Should Recruitment Maneuvers Be Used in the Management of ALI and ARDS?

Authors: Kacmarek, Robert M1; Kallet, Richard H2

Source: Respiratory Care, Volume 52, Number 5, May 2007 , pp. 622-635(14)

Publisher: The Journal Respiratory Care Company

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Abstract:

Lung recruitment maneuvers are being used in the management of acute lung injury and acute respiratory distress syndrome, but recruitment maneuvers are controversial. The proponents argue that when properly applied to appropriately selected patients, they are effective and can be safely applied. The expectation is that the recruitment maneuver will change the course of ARDS and improve outcomes. Those opposed to recruitment maneuvers argue that no data indicate better outcomes with recruitment maneuvers and that they are potentially unsafe. Outcome data are clearly needed before recruitment maneuvers can be fully incorporated into clinical practice. If a recruitment maneuver is conducted, a decremental positive end-expiratory pressure (PEEP) trial must be done to determine the minimum PEEP that sustains the benefits of the recruitment maneuver. We explore both sides of the lung recruitment controversy.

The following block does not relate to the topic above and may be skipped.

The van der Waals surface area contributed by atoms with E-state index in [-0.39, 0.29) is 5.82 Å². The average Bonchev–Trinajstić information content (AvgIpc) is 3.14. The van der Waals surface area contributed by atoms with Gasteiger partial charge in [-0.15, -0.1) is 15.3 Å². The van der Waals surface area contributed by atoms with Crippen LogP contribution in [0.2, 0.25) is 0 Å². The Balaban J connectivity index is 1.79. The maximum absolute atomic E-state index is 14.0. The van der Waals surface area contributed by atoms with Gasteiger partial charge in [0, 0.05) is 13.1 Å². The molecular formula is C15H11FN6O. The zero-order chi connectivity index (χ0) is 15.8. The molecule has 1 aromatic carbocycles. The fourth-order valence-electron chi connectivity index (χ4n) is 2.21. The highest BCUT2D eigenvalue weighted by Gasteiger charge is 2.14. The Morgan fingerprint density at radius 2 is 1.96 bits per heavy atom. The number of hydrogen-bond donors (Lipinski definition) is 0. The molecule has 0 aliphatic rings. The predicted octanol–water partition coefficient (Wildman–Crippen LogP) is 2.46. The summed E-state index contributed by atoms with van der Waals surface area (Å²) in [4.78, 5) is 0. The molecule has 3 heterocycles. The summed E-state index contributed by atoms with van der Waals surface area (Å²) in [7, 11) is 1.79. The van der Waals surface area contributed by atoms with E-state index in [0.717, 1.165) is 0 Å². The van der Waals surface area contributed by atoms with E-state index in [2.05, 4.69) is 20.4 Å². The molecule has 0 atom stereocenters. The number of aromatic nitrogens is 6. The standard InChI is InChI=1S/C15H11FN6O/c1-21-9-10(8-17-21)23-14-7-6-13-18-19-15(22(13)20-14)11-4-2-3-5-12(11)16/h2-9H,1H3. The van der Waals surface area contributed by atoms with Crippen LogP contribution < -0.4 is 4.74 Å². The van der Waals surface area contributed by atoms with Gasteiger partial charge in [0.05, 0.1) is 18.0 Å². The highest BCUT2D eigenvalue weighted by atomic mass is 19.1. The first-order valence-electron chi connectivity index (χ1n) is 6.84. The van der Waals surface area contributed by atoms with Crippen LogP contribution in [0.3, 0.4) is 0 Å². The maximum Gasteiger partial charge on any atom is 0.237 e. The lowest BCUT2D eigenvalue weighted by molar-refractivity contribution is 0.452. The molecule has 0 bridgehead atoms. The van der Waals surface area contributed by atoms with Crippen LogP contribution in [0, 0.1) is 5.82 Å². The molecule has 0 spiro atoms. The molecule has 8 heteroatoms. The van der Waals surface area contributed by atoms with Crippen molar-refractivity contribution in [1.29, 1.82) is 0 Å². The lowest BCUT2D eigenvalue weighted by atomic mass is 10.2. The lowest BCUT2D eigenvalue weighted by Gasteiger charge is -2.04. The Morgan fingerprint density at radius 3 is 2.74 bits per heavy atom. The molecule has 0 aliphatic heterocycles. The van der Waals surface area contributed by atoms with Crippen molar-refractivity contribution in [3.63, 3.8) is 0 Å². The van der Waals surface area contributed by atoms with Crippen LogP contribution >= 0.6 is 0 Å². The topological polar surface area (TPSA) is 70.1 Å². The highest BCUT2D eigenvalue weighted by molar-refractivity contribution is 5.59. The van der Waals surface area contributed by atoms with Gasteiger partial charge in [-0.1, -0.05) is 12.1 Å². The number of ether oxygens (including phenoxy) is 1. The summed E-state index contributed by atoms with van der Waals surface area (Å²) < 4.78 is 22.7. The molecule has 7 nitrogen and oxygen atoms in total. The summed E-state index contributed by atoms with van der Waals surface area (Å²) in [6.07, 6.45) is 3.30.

Keywords: ACUTE LUNG INJURY; ACUTE RESPIRATORY DISTRESS SYNDROME; ALI; ARDS; FRACTION OF INSPIRED OXYGEN; LUNG RECRUITMENT; POSITIVE END-EXPIRATORY PRESSURE

Document Type: Research Article

Affiliations: 1: Respiratory Care Services, Massachusetts General Hospital, and Harvard Medical School, Boston, Massachusetts 2: Cardiovascular Research Institute, and with Respiratory Care Services, Department of Anesthesia, University of California, San Francisco, at San Francisco General Hospital, San Francisco, California

Publication date: May 1, 2007

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